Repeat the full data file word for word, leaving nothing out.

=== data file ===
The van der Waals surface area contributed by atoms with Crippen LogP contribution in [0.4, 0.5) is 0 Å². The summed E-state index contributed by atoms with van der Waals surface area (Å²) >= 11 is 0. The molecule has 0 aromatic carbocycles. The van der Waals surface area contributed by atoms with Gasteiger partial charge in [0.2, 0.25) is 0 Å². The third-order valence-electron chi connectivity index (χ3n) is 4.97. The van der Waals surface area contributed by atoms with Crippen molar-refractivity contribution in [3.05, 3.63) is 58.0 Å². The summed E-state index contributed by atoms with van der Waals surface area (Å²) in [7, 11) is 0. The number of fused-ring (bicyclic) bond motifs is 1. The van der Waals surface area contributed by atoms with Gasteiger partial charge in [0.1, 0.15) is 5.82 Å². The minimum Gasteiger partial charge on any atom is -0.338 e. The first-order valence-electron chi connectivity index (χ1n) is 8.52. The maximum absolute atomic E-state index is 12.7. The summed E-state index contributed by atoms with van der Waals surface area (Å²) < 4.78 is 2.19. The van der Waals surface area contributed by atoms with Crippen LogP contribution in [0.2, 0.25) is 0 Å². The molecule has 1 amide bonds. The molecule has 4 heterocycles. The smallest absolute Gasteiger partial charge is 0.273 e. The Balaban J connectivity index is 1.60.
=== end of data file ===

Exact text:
The van der Waals surface area contributed by atoms with Crippen LogP contribution in [0.4, 0.5) is 0 Å². The summed E-state index contributed by atoms with van der Waals surface area (Å²) >= 11 is 0. The molecule has 0 aromatic carbocycles. The van der Waals surface area contributed by atoms with Gasteiger partial charge in [0.2, 0.25) is 0 Å². The third-order valence-electron chi connectivity index (χ3n) is 4.97. The van der Waals surface area contributed by atoms with Crippen molar-refractivity contribution in [3.05, 3.63) is 58.0 Å². The summed E-state index contributed by atoms with van der Waals surface area (Å²) in [7, 11) is 0. The number of fused-ring (bicyclic) bond motifs is 1. The van der Waals surface area contributed by atoms with Gasteiger partial charge in [0.1, 0.15) is 5.82 Å². The minimum Gasteiger partial charge on any atom is -0.338 e. The first-order valence-electron chi connectivity index (χ1n) is 8.52. The maximum absolute atomic E-state index is 12.7. The summed E-state index contributed by atoms with van der Waals surface area (Å²) < 4.78 is 2.19. The van der Waals surface area contributed by atoms with Crippen LogP contribution in [0.2, 0.25) is 0 Å². The molecule has 1 amide bonds. The molecule has 4 heterocycles. The smallest absolute Gasteiger partial charge is 0.273 e. The Balaban J connectivity index is 1.60.